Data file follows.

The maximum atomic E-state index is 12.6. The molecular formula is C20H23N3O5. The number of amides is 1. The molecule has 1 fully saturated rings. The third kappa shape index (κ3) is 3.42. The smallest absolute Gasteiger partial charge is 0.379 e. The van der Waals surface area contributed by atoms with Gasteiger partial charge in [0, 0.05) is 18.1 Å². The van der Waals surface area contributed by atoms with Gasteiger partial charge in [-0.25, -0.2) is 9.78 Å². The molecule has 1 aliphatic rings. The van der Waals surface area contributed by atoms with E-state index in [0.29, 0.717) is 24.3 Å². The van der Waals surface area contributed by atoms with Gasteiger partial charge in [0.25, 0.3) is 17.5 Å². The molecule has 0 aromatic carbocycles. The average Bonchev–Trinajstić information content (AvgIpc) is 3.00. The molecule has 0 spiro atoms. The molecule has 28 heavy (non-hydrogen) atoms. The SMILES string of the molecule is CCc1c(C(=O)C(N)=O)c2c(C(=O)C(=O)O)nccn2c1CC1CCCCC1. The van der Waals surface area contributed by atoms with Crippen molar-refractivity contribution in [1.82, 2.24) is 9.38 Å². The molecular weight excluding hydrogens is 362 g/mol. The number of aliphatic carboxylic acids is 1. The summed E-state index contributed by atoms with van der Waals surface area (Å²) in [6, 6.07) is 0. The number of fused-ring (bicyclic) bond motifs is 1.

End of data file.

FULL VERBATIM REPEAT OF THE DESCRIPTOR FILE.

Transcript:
The maximum atomic E-state index is 12.6. The molecular formula is C20H23N3O5. The number of amides is 1. The molecule has 1 fully saturated rings. The third kappa shape index (κ3) is 3.42. The smallest absolute Gasteiger partial charge is 0.379 e. The van der Waals surface area contributed by atoms with Gasteiger partial charge in [0, 0.05) is 18.1 Å². The van der Waals surface area contributed by atoms with Gasteiger partial charge in [-0.25, -0.2) is 9.78 Å². The molecule has 1 aliphatic rings. The van der Waals surface area contributed by atoms with E-state index in [0.29, 0.717) is 24.3 Å². The van der Waals surface area contributed by atoms with Gasteiger partial charge in [0.25, 0.3) is 17.5 Å². The molecule has 0 aromatic carbocycles. The average Bonchev–Trinajstić information content (AvgIpc) is 3.00. The molecule has 0 spiro atoms. The molecule has 28 heavy (non-hydrogen) atoms. The SMILES string of the molecule is CCc1c(C(=O)C(N)=O)c2c(C(=O)C(=O)O)nccn2c1CC1CCCCC1. The van der Waals surface area contributed by atoms with Crippen molar-refractivity contribution in [1.82, 2.24) is 9.38 Å². The molecular weight excluding hydrogens is 362 g/mol. The number of aliphatic carboxylic acids is 1. The summed E-state index contributed by atoms with van der Waals surface area (Å²) in [6, 6.07) is 0. The number of fused-ring (bicyclic) bond motifs is 1.